New Black, family-owned bookstore opens in Raleigh
Black-owned bookseller Liberation Station will open its doors of its new storefront for the first time Friday morning.
- The family-run business, which got its start in 2019 as a pop-up, specializes in kids' books by Black authors, illustrators and publishers, and about Black children and families. Adults can also choose from a selection of books by Black authors.
What's happening: The independent bookstore will kick off a weekend of festivities celebrating its grand opening Saturday from 11am-3pm.
- Award-winning children's book authors — including Charlotte's Derrick Barnes, who wrote "The King of Kindergarten,” and Durham's Alison Hawkins, who illustrated "Little People, Big Dreams: Nelson Mandela” — will be at the event to sign books. (Lucille loves the Nelson Mandela book.)
- On Sunday, children and parents will be able to interact with historical documents.
- On Monday, the store will celebrate Juneteenth with a Liberation Walk from the North Carolina Capitol building to the bookstore alongside Black equestrians at noon.
Stop by: The bookstore is located on the second floor of 208 Fayetteville St., in the same building as The Original Selfie Museum. (Head's up: Google Maps took Lucille to Salisbury Street, but you can't enter through that side of the building.)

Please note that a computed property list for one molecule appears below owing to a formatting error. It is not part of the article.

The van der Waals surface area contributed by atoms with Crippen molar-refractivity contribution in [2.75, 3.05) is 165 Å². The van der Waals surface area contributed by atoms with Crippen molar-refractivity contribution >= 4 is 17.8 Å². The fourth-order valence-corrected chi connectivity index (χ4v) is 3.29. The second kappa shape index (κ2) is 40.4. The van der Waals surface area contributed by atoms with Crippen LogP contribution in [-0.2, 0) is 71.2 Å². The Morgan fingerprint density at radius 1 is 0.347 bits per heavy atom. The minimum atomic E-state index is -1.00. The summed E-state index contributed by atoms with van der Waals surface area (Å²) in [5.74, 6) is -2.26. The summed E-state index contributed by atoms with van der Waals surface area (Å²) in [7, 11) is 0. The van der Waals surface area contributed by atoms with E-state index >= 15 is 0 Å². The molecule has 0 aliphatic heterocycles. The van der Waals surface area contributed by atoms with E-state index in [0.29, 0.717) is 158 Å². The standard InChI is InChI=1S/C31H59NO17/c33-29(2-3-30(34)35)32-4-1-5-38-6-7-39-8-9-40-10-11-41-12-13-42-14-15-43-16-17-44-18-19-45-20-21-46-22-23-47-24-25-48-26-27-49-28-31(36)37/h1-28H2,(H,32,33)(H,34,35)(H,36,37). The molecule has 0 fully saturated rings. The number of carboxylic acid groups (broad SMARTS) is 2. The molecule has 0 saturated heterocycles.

- Hours are 11am-6pm Wednesday-Saturday and noon-5pm Sunday.
- It currently has more than 1,000 titles.
Catch up quick: Victoria Scott-Miller and her family were inspired to start their own bookstore after Scott-Miller and her oldest son spent nearly five hours at a major chain bookstore hunting for uplifting books featuring characters of color. They walked away with just five.
- That experience inspired Scott-Miller, alongside her husband Duane Miller and two sons, Langston and Emerson, to open a pop-up bookstore out of the trunk of their car to sell books their sons could see themselves in.
What they're saying: "Kids don't deserve to be burdened with the outside of what society tells them," Scott-Miller said at a preview event for the bookstore Wednesday. "They get to come in here, and they get to be curious."
- "I know as a Black child growing up in this country, that I come to Liberation Station. I don't have to go on a scavenger hunt for a narrative that represents me in a positive light. Everything is for me."
The big picture: Liberation Station joins a growing cohort of Black-owned businesses near the historic Black Main Street, once a thriving hub of Black businesses near the intersection of Salisbury Street and Hargett Street.
- Nearby Black-owned stores include clothing boutique Nashone and Black Friday Market.
"This is our love letter to the city of Raleigh," Scott-Miller said in a release.
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